COMING off winning the SBL championship, Geraldton Buccaneers coach Dayle Joseph knew he wanted to continue to bring through local young players at the Buccs and that’s why he was so delighted when Johny Narkle decided to commit to basketball.
Right through his teen years in Geraldton, Narkle was successfully able to play both Australian Football and basketball to great effect but he knew there’d always be a time he either had to pick one sport to try to go to the next level, or stay where he was and stay decent at both.
There’s no question Narkle had the ability to at least play state league level football and basketball so that meant that a WAFL or SBL career was in his future – the only thing was one day he would have to decide which he wanted more.
The Geraldton Buccaneers were the reigning SBL champions coming into 2020 and they were desperate to bring Narkle fully onto their roster, but coach Dayle Joseph needed 100 per cent commitment from the hugely talented small forward who stands over 200cm tall.
Narkle ended up deciding it was basketball he wanted to stick with and signed with the Buccs for the SBL season, but then COVID-19 took that away and left him in limbo without sports to play for months.
But the West Coast Classic has now started up in the place of the SBL in WA and Narkle is taking on an ever-increasingly important role at the Buccaneers as they have lost their imports and also key players including last year’s Grand Final MVP Liam Hunt.
That means it has gone from a year of development for Narkle to one where the Buccaneers are going to be requiring him to be a key member of their team who plays big minutes and who can put up points at one end, and help stop them at the other.
Now Narkle is six games into career at state league level and has played all of them away from home, but has shown encouraging signs as a two guard who can play both ways as a dangerous offensive threat and a strong defender.
He can now look forward to his first home game this Saturday night when the Buccs host the Warwick Senators, but he does so with confidence having put in some good performances down in Perth already.
Joseph has long been keeping an eye on Narkle as a player for the future with the Buccaneers, but he also knew he was quite the talented footballer and that it wasn’t going to be an easy to get him to commit fully to basketball.
However, over the off-season Narkle decided it was basketball he wanted to pursue and put everything into and Joseph has been impressed with his performances and work ethic to learn and improve ever since.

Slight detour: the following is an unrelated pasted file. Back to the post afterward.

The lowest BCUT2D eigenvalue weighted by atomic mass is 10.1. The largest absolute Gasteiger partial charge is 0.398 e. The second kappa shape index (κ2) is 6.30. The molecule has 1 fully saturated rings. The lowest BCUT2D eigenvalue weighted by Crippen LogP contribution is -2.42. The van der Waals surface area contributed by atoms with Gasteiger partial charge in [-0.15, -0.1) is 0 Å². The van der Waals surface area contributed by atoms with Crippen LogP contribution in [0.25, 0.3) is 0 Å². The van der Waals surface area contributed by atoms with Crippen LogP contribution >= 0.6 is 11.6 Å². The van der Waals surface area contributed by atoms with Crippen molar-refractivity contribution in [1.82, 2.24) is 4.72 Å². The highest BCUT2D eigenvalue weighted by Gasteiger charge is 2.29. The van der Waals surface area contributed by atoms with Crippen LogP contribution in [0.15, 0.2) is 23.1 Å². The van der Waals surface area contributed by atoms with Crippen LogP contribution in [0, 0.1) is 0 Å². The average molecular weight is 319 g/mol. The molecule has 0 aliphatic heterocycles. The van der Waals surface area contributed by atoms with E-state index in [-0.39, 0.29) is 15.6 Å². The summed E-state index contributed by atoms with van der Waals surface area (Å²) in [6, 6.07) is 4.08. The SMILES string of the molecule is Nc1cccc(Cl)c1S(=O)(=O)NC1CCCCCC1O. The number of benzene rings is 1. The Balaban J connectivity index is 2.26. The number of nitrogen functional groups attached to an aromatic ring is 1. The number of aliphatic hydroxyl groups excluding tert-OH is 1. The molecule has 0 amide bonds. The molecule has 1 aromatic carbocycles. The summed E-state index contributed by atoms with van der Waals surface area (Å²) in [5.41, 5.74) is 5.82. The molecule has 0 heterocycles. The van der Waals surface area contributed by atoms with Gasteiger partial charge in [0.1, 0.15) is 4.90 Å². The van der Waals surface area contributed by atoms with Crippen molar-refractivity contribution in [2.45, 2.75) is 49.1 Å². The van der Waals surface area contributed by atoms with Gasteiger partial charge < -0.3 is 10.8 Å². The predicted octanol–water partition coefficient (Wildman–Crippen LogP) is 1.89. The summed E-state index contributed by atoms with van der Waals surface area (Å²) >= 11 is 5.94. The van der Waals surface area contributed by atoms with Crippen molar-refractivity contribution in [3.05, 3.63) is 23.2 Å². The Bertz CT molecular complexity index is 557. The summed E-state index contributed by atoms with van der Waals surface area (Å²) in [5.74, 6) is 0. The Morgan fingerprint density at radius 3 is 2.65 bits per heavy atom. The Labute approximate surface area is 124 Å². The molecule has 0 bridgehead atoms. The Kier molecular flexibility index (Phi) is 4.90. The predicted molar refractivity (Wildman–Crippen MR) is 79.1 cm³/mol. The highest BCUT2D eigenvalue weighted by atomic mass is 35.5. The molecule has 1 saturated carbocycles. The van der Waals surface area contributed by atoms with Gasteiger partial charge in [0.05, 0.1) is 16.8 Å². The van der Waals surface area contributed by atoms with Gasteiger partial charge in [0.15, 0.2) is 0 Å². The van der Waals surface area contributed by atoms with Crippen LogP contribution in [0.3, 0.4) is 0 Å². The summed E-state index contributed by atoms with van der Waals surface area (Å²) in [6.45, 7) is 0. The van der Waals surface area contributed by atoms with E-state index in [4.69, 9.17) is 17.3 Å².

“We had a little bit of trouble trying to get Johny to commit there for a little while because he’s a footballer as well and he’s a multi-talented sports person,” Joseph said.
“He had other avenues and he was trying to mix both there for a little which meant sometimes he wasn’t fully committed to basketball, but at the start of the SBL season we had a quick meeting and he committed to basketball, which we were ecstatic about.
“We could see a lot of upside to Johny playing basketball whether it’s a slow start or not, but we think in years to come he can become quite a big part of Buccaneers basketball.
“Not only that, but we don’t have a lot of Indigenous kids playing the game so he can be a leader in that avenue for us as well.
“We do have a couple of others who have come through the system and they go on to become leaders in their own community. So we hope that Johny can do the same and help others follow in his footsteps.”
Narkle has shown some encouraging signs in the opening weeks of the West Coast Classic and his development is going to be fast tracked as he gets accustomed to playing against current or former NBL players, and American imports over the next seven weeks.
“We just have to get him to play with a little bit more energy and for him to have more confidence in his ability to play at both ends,” Joseph said.
“But he’s certainly on the improve and this little mini-tournament that we are playing in will benefit him and a number of our other younger players moving forward when we move into the real stuff with the SBL.
“He might have only played minimal minutes if this was the SBL and I might have had a bit of trouble convincing him to stick with basketball because he could easily go play football for a team.
“But now this is working out really well for him and some of our other younger guys to play, and get a taste of what semi-professional basketball is about and what it takes.”